EGU General Assembly 2022
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the Creative Commons Attribution 4.0 License.

Effects of temperature and shearing rate on the residual shear strength of two pure clays

Gianvito Scaringi and Marco Loche
Gianvito Scaringi and Marco Loche

The residual shear strength is the sole available strength in regular shear zones of landslides after large displacements. While it does not depend on the stress history, it has been shown to depend on the rate of shearing. Various mechanisms have been proposed to explain the shear-rate strengthening and weakening observed, in particular, in soils containing clay minerals. Frictional heating has been shown to be involved in shear weakening under very large shearing rates. However, changes in temperature (imposed as boundary conditions and propagating into the shear zone) also can affect the residual shear strength, even in drained condition, but evidence in the literature is scarce.

Here, we show results of temperature-controlled ring-shear tests on two pure clays (a commercial bentonite, very active, and a commercial kaolin, inactive), conducted under a wide range of shear displacement rates (0.02–45 mm/min) and normal stresses (50–150 kPa) typical of slow to rapid landslides. After attaining the residual shear strength under the chosen stress and displacement-rate conditions at room temperature (20 °C), we increased the temperature of the cell up to 55 °C and kept it constant over a sufficient shearing distance before gradually decreasing it back to the initial value.

We observed a clear effect of temperature on the residual shear strength of the active clay. We evaluated, in particular, a shear strengthening under slow shearing (up to +1.5 %/°C) which turned into a shear weakening under fast shearing (-0.5 %/°C) under any normal stress. We evaluated that the transition between the two behaviours occurred at a shear displacement rate of 0.1–1 mm/min, which is consistent with the range for the onset of shear rate-dependent behaviours. The effect produced by the increase in temperature was shown to be reversible, although in some cases we noticed a net decrease in strength that could be attributed to an improved alignment of the clay platelets resulting from the thermal cycle. Notably, little thermal effects were seen for the inactive clay, suggesting that such effects should originate from changes in physico-chemical forces of interaction at the microstructural level, which are indeed especially relevant in active clays.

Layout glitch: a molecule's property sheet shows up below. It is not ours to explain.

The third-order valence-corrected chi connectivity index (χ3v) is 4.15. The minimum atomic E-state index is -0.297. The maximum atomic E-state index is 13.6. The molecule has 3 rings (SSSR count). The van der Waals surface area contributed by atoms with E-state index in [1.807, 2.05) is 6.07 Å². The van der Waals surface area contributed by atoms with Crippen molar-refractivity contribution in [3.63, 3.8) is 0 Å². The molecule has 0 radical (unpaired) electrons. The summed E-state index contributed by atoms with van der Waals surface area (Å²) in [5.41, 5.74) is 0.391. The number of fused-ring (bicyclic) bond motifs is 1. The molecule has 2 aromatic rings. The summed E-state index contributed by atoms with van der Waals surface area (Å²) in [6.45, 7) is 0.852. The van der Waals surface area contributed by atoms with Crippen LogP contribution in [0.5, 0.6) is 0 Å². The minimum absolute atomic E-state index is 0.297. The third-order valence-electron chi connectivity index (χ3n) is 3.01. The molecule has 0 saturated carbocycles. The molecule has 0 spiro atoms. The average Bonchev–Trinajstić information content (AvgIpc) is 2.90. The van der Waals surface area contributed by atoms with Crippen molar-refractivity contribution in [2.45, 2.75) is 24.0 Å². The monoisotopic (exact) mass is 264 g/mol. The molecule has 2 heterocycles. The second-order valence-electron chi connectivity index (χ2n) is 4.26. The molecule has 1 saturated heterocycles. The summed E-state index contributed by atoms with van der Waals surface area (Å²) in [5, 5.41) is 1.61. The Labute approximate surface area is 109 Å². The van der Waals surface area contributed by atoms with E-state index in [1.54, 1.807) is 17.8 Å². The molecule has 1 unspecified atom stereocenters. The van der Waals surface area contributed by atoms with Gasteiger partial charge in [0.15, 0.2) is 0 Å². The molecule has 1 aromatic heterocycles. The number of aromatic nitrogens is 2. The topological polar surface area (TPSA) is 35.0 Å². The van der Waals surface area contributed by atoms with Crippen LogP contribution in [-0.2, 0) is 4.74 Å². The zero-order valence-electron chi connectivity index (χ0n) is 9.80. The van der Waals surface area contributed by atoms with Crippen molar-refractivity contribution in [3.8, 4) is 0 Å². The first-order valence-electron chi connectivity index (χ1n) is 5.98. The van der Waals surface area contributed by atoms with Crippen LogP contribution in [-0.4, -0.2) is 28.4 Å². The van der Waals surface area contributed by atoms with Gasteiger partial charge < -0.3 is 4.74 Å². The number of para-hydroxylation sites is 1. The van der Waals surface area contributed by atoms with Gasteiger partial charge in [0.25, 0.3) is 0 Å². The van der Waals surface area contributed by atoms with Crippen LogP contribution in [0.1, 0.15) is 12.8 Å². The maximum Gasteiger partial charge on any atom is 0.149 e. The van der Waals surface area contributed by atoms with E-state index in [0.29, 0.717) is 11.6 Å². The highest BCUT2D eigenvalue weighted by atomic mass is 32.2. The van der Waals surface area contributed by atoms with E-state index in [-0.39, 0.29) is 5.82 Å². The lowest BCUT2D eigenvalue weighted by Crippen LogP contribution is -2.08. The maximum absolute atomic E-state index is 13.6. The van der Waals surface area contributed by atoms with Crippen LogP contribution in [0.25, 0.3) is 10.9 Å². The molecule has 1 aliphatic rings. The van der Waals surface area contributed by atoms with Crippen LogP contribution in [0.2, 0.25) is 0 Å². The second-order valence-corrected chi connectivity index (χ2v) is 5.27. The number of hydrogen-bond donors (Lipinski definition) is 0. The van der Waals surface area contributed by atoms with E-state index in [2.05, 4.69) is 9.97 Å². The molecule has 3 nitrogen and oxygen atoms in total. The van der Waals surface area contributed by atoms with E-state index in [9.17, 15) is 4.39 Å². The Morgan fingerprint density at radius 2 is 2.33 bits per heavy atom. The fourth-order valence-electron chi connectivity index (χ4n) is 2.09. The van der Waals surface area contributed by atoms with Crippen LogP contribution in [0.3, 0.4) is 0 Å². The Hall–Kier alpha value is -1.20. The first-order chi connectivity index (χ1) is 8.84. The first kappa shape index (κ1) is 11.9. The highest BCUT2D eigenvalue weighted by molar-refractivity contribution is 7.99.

Changes in residual shear strength with temperature could be related to changes in landslide activity (particularly for creeping landslides in clay soils) in terms of seasonal/progressive acceleration or deceleration driven by external hydro-meteorological forcing. Furthermore, these changes could also control the potential for runaway motion if a transition from a strengthening to a weakening behaviour occurs. 

How to cite: Scaringi, G. and Loche, M.: Effects of temperature and shearing rate on the residual shear strength of two pure clays, EGU General Assembly 2022, Vienna, Austria, 23–27 May 2022, EGU22-8429,, 2022.